December 30, 2012

jewelry letter punch

Back in college I took a jewelry class.
I didn't have much experience making jewelry, unless you count my jazzy jewelry set from my childhood.
I ended up loving that class.
One of the things I made was this ring.
I used a letter punch to engrave the metal before I formed it into a ring.
Hobby Lobby has some letter punches so I asked for it for Christmas.
When I pulled the hammer out of the present me dad said, "You wanted a hammer?!"
Yes.
I am that weird girl who asks for things like hammers and staple guns. 
No joke.
The letter punch set is awesome.
I am going to have to go get the number set now.
Since my idea was slightly thwarted since I had no numbers, I came up with the next best thing.
My name.
The hardest part was figuring out the correct spacing.
I am still going to need to work on that.
Cool stuff.
Could probably make some awesome gifts for people with this gift.

December 28, 2012

642 things to draw

My sister and brother-in-law bought me this // creative escape // for Christmas.
I apparently asked for it, although I can't remember doing so.
I blame that on the fact that my Christmas list was due in July to my sister.
Six months can do that to your memory.
As you can see...
you simply can't draw without candy from your stocking and
music.
I got this // marvelous soundtrack // for Christmas.
Imagine my squeal since I've been asking for it since last Christmas.
I grabbed some pens from my good 'ole college days and started flipping through the pages.
This thick book is filled with some interesting and eccentric drawing requests.
For instance...
Van Gogh's ear.
Wow.

This will at least keep me busy and being creative.
Plus now if I run out of sketchbook assignments for the kiddos, I have 641 new inspirations...
Ya, I got that number right.
Van Gogh's ear isn't gonna make the cut (no pun intended) for the little ones.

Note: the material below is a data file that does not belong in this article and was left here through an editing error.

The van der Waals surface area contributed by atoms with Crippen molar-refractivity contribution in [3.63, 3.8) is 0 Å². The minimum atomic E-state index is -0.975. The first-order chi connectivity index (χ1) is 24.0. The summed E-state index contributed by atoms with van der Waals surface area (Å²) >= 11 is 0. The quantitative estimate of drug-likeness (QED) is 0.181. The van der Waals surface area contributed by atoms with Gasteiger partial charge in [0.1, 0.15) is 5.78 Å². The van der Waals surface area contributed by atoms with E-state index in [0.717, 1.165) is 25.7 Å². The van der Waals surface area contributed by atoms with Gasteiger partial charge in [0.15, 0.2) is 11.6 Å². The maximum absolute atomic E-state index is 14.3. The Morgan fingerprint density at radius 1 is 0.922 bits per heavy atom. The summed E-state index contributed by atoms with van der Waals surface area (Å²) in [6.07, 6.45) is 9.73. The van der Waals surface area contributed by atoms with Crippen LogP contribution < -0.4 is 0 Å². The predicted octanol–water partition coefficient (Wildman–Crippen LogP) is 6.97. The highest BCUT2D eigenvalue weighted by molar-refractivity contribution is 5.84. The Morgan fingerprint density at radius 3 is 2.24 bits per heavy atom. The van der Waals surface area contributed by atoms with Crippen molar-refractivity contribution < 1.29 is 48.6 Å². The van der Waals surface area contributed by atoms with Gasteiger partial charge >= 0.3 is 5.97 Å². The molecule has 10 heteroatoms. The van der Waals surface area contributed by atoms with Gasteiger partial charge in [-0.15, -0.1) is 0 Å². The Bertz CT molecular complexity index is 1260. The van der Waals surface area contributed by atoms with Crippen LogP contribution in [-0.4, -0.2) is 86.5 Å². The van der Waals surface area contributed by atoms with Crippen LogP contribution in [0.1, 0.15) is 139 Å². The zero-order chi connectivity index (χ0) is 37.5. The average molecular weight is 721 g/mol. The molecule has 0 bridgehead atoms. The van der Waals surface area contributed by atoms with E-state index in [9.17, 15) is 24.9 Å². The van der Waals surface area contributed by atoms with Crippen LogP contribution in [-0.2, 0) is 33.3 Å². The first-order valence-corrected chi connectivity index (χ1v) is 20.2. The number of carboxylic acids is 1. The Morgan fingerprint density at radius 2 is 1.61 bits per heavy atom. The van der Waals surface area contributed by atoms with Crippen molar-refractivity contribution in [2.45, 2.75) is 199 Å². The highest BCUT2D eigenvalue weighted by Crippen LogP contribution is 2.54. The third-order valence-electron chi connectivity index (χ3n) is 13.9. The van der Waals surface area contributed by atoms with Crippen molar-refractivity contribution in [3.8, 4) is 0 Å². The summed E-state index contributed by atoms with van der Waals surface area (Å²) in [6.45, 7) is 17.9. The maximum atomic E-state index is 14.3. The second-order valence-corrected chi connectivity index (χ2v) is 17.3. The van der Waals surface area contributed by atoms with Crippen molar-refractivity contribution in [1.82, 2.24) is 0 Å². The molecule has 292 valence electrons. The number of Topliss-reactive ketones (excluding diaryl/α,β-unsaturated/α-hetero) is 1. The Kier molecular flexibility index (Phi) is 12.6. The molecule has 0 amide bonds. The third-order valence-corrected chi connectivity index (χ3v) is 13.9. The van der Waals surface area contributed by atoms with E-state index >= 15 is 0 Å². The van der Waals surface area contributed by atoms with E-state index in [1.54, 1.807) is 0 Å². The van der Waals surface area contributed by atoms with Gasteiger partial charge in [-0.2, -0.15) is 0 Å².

December 20, 2012

art sub tub

Substitutes.
So far this school year I have perfect attendance.
I am actually mildly shocked that between kids chewing on pencils, sneezing into the non-existent tissues in their hands, and coughing everywhere except into their elbow that I am able to boast about a perfect record.
Last year at this time I was an incubator of bronchitis and mild pneumonia. 
Pleasant.
I know.

That being said almost every free moment from the last five months was spent doing masters homework.
That means that so many things I want to do for myself and my art room have been put on hold.

Finally though I caught a break the last two weeks of school.
My masters classes were done and suddenly it felt like I had an abundant amount of time on my hands.
Hallelujah!

So I spent the time doing something that I have wanted to do for a long time.
Have you ever heard of a
Sub Tub?

I've seen a few pins for them.
But I knew I needed to make one that was perfect for me.
And here it is.

The tub is color coordinating to match everything that is already color coordinated in my classroom.
So, I will never ever be able to change my colors again. Ha!

I laminated construction paper for the grade level dividers.
I also stuck some cardboard dividers into the tub for extra support.
Then I grabbed some file folders.
I already had my sub lessons on hand, so I just started labeling the folders.

Each file folder has the lesson plan* and I tried to get examples in them as well.
The examples take a long time, so this will continue to be a process.

But I wasn't done yet.
I saw // this pin // and knew the tub would not be complete without it.
I started snapping pictures all over my art room and emailing them to myself.
In a word document I labeled and described every picture.
I want this substitute to feel like the teacher, not like the guest speaker.

I probably gave a little too much information, but let's face it, no one wants to enter a classroom empty-handed.
These labeled numbers on the cabinet doors also appear on the lesson plans* that are located in the file folders.